Author Topic: Europe joins the re-usability bandwagon?  (Read 38280 times)

Offline TrevorMonty

Re: Europe joins the re-usability bandwagon?
« Reply #120 on: 08/08/2022 10:55 am »

I'm a bit shy on my math here but:

What would be the implications of a (reusable) first stage with a slightly ad-hoc tripropellant combination?  Say, an engine cluster containing both Prometheus and Vulcain engines?  The Prometheus engines can do much of the thrust at the start of flight, light the A5 / A6 do with solids, and then swap to Vulcain only later in the primary flight, improving the specific impulse of the stage over all?  Then use the Prometheus engines for landing, and the boost back and / or re-entry burns, if those exist?  Would this help to reduce the extreme wet mass requirements of re-usability from an all Prometheus stage?  Would using hydrogen in a first stage make it unacceptably high volume?

The extra tanks required for LH would add so extra dry mass that any gains from LH higher ISP would be loss. LH is better as US propellant.
« Last Edit: 08/08/2022 09:51 pm by zubenelgenubi »

Offline Rik ISS-fan

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Re: Europe joins the re-usability bandwagon?
« Reply #121 on: 08/08/2022 06:36 pm »
I also think the tripropallent combination is to complicated. I expect a 2.5 stage design beside a two stage design. Ariane 5 and 6 are 2.5 stage designs. The solid boosters could be replaced by (reusable) liquid boosters. I expect only two liquid boosters will be used. This will be a heavy version of the launcher. A lighter version will lift an upperstage and possibly an in-orbit/kick stage.
Let them mess around with Callisto and/or other small demonstrators to develop efficient stage recovery methodes.
SpaceX used landing legs on Falcon 9, but plans to use a catch tower for super heavy and starship. Rocketlab plans parachute recovery with mid-air capture. There are also ideas for wire catch mechanisms in Europe. I think tests on small rockets will have to show what is the best option. They need to plan for the fact they will destroy a couple of vehicles, that's required to figure out the best stage recovery method. If they launch the demonstrator to more than 100km altitude with scientific payloads each launch also has another use. I expect this will cost roughly half a billion euro and take several years.
I think the (first stage of) Sirius1 from Sirius Space Services, could be a succesor to Callisto. Or the first stage of one of the ther European micro launchers. Themis is to large for a technology demonstrator, and it requires the engines to be operational, that delays the stage recovery tests a lot.
The Sirius 1 uses 38kN pressure feed LOx LCH4 engines, simple, thus cheap and reliable.
« Last Edit: 08/08/2022 06:42 pm by Rik ISS-fan »

Offline libra

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Re: Europe joins the re-usability bandwagon?
« Reply #122 on: 08/09/2022 02:55 pm »
TAN was an interesting innovation for tripropellant rocketry, unfortunately it seems to be locked at Aerojet...

Online Solarsail

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Re: Europe joins the re-usability bandwagon?
« Reply #123 on: 08/09/2022 08:40 pm »

I'm a bit shy on my math here but:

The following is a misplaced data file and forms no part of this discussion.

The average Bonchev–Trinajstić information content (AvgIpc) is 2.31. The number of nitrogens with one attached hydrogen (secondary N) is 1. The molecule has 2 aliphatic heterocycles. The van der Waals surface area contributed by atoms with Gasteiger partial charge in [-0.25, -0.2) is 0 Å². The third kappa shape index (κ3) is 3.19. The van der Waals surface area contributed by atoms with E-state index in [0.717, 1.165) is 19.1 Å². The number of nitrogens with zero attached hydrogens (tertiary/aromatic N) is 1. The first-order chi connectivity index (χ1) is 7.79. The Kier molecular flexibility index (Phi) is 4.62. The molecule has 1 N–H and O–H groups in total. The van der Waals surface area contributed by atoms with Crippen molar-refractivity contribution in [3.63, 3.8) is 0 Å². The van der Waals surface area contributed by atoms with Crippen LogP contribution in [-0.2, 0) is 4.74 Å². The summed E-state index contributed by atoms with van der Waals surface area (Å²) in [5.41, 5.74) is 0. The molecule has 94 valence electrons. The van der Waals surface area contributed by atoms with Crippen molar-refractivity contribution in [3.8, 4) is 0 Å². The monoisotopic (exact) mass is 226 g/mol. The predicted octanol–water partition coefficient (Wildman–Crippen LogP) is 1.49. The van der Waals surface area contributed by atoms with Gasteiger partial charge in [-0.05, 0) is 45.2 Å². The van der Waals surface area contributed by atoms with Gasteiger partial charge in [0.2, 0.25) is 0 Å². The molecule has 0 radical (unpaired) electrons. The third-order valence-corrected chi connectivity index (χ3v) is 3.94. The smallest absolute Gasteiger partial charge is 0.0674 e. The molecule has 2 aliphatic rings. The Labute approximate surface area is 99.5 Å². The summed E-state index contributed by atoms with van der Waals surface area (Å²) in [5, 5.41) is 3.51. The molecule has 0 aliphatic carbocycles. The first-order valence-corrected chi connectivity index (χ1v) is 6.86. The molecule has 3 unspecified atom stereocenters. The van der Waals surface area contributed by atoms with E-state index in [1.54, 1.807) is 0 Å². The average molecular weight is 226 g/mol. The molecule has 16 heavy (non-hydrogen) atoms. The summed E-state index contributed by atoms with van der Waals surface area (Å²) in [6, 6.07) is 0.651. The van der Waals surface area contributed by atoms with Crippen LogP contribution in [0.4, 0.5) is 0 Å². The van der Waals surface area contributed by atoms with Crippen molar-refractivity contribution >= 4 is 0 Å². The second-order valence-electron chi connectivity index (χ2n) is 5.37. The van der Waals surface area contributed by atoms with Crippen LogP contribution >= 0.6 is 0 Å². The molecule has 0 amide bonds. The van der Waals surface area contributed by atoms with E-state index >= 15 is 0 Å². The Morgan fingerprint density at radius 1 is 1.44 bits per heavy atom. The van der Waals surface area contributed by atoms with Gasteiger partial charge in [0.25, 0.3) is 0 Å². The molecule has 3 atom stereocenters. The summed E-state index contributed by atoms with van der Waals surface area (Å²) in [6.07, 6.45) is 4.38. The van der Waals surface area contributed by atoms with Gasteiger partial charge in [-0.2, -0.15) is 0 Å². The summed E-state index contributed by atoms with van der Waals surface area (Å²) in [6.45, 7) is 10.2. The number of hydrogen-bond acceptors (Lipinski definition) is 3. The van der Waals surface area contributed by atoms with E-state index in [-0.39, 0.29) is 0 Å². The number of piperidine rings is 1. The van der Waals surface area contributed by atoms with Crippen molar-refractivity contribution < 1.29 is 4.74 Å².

What would be the implications of a (reusable) first stage with a slightly ad-hoc tripropellant combination?  Say, an engine cluster containing both Prometheus and Vulcain engines?  The Prometheus engines can do much of the thrust at the start of flight, light the A5 / A6 do with solids, and then swap to Vulcain only later in the primary flight, improving the specific impulse of the stage over all?  Then use the Prometheus engines for landing, and the boost back and / or re-entry burns, if those exist?  Would this help to reduce the extreme wet mass requirements of re-usability from an all Prometheus stage?  Would using hydrogen in a first stage make it unacceptably high volume?

The extra tanks required for LH would add so extra dry mass that any gains from LH higher ISP would be loss. LH is better as US propellant.


I wish I knew how to run the numbers on that.  What struck me was the extreme Δv requirements of accelerating to stage velocity and then braking for reentry within this thread: https://forum.nasaspaceflight.com/index.php?topic=41330.180  (Maybe I should have posted there instead?  More context..)

The optimum separation velocity leaves a amount of work for the upper stage to do, and needs a huge first stage for it.  Thus my thinking of a stage splitting the differences between Prometheus and Vulcain engines.  You would need a less extreme stage volume than a Delta IV by doing much of the impulse in denser methalox, you would raise the average effective specific impulse for the flight (for a high Δv flight) and have restart / landing capabilities in the less efficient engines.  At least, landing burns look to require fairly little Δv, so the reduced isp is less painful there.  Thus the heterogeneus engine cluster, sitting between low-isp, higher density and higher stage T/W (including tank mass) on some engines and higher isp, lower density, lower stage T/W on the others.  And accomplishing this variable ISP behaviour without needing exotic engine designs.  Admittedly, by adding an exotic cluster of engines.

Online FutureSpaceTourist

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Re: Europe joins the re-usability bandwagon?
« Reply #124 on: 03/13/2023 09:27 pm »
https://twitter.com/andrewparsonson/status/1635377628743098371

Quote